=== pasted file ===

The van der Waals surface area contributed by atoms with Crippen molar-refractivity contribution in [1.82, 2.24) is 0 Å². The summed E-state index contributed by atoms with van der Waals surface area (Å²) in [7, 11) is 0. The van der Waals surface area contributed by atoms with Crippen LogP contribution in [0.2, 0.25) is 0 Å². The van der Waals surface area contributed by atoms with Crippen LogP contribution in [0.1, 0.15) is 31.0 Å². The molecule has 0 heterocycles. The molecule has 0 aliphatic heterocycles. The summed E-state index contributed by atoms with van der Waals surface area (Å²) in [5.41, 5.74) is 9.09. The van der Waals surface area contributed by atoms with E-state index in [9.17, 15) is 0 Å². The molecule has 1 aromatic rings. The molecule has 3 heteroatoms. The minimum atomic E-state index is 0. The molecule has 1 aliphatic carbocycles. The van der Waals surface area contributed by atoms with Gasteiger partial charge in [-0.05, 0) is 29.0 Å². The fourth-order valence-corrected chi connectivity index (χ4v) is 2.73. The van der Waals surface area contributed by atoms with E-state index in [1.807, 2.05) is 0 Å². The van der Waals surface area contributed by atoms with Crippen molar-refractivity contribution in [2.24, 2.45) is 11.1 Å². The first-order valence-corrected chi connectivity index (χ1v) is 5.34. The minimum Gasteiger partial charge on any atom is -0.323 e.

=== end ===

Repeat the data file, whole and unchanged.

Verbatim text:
The van der Waals surface area contributed by atoms with Crippen molar-refractivity contribution in [1.82, 2.24) is 0 Å². The summed E-state index contributed by atoms with van der Waals surface area (Å²) in [7, 11) is 0. The van der Waals surface area contributed by atoms with Crippen LogP contribution in [0.2, 0.25) is 0 Å². The van der Waals surface area contributed by atoms with Crippen LogP contribution in [0.1, 0.15) is 31.0 Å². The molecule has 0 heterocycles. The molecule has 0 aliphatic heterocycles. The summed E-state index contributed by atoms with van der Waals surface area (Å²) in [5.41, 5.74) is 9.09. The van der Waals surface area contributed by atoms with E-state index in [9.17, 15) is 0 Å². The molecule has 1 aromatic rings. The molecule has 3 heteroatoms. The minimum atomic E-state index is 0. The molecule has 1 aliphatic carbocycles. The van der Waals surface area contributed by atoms with Gasteiger partial charge in [-0.05, 0) is 29.0 Å². The fourth-order valence-corrected chi connectivity index (χ4v) is 2.73. The van der Waals surface area contributed by atoms with E-state index in [1.807, 2.05) is 0 Å². The van der Waals surface area contributed by atoms with Crippen molar-refractivity contribution in [2.24, 2.45) is 11.1 Å². The first-order valence-corrected chi connectivity index (χ1v) is 5.34. The minimum Gasteiger partial charge on any atom is -0.323 e.